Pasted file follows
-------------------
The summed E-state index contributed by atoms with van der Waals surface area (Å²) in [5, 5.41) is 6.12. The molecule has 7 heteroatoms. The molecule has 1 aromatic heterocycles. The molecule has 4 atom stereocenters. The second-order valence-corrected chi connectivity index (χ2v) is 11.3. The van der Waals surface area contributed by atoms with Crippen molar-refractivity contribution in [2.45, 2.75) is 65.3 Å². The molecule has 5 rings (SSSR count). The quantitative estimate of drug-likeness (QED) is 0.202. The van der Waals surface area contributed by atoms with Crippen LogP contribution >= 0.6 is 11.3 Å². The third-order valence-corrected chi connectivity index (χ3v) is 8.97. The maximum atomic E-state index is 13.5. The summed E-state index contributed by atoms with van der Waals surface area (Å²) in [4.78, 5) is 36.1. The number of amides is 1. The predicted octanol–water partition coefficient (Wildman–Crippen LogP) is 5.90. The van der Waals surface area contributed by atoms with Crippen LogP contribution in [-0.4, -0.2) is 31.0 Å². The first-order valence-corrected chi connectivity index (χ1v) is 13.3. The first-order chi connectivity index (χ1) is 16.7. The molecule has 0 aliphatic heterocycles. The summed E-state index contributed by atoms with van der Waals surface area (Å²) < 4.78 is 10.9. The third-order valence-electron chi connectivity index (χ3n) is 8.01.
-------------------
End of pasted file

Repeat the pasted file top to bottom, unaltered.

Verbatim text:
The summed E-state index contributed by atoms with van der Waals surface area (Å²) in [5, 5.41) is 6.12. The molecule has 7 heteroatoms. The molecule has 1 aromatic heterocycles. The molecule has 4 atom stereocenters. The second-order valence-corrected chi connectivity index (χ2v) is 11.3. The van der Waals surface area contributed by atoms with Crippen molar-refractivity contribution in [2.45, 2.75) is 65.3 Å². The molecule has 5 rings (SSSR count). The quantitative estimate of drug-likeness (QED) is 0.202. The van der Waals surface area contributed by atoms with Crippen LogP contribution >= 0.6 is 11.3 Å². The third-order valence-corrected chi connectivity index (χ3v) is 8.97. The maximum atomic E-state index is 13.5. The summed E-state index contributed by atoms with van der Waals surface area (Å²) in [4.78, 5) is 36.1. The number of amides is 1. The predicted octanol–water partition coefficient (Wildman–Crippen LogP) is 5.90. The van der Waals surface area contributed by atoms with Crippen LogP contribution in [-0.4, -0.2) is 31.0 Å². The first-order valence-corrected chi connectivity index (χ1v) is 13.3. The first-order chi connectivity index (χ1) is 16.7. The molecule has 0 aliphatic heterocycles. The summed E-state index contributed by atoms with van der Waals surface area (Å²) < 4.78 is 10.9. The third-order valence-electron chi connectivity index (χ3n) is 8.01.